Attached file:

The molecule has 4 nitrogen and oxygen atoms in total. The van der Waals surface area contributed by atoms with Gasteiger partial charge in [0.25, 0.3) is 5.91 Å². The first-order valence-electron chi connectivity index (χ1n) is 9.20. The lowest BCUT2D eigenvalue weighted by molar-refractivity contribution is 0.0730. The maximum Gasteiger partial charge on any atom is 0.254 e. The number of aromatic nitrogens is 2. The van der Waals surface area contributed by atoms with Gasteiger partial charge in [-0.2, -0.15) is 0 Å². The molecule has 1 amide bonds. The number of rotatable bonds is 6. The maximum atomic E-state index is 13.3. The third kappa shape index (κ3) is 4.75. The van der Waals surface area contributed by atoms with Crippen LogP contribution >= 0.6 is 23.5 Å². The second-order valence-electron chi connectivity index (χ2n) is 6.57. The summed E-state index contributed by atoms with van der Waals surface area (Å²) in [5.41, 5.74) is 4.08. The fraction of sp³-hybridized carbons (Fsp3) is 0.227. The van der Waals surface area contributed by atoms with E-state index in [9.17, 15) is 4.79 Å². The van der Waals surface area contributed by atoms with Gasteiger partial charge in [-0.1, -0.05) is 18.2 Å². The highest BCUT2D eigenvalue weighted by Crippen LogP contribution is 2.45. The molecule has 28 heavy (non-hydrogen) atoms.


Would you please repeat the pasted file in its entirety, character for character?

The molecule has 4 nitrogen and oxygen atoms in total. The van der Waals surface area contributed by atoms with Gasteiger partial charge in [0.25, 0.3) is 5.91 Å². The first-order valence-electron chi connectivity index (χ1n) is 9.20. The lowest BCUT2D eigenvalue weighted by molar-refractivity contribution is 0.0730. The maximum Gasteiger partial charge on any atom is 0.254 e. The number of aromatic nitrogens is 2. The van der Waals surface area contributed by atoms with Gasteiger partial charge in [-0.2, -0.15) is 0 Å². The molecule has 1 amide bonds. The number of rotatable bonds is 6. The maximum atomic E-state index is 13.3. The third kappa shape index (κ3) is 4.75. The van der Waals surface area contributed by atoms with Crippen LogP contribution >= 0.6 is 23.5 Å². The second-order valence-electron chi connectivity index (χ2n) is 6.57. The summed E-state index contributed by atoms with van der Waals surface area (Å²) in [5.41, 5.74) is 4.08. The fraction of sp³-hybridized carbons (Fsp3) is 0.227. The van der Waals surface area contributed by atoms with E-state index in [9.17, 15) is 4.79 Å². The van der Waals surface area contributed by atoms with Gasteiger partial charge in [-0.1, -0.05) is 18.2 Å². The highest BCUT2D eigenvalue weighted by Crippen LogP contribution is 2.45. The molecule has 28 heavy (non-hydrogen) atoms.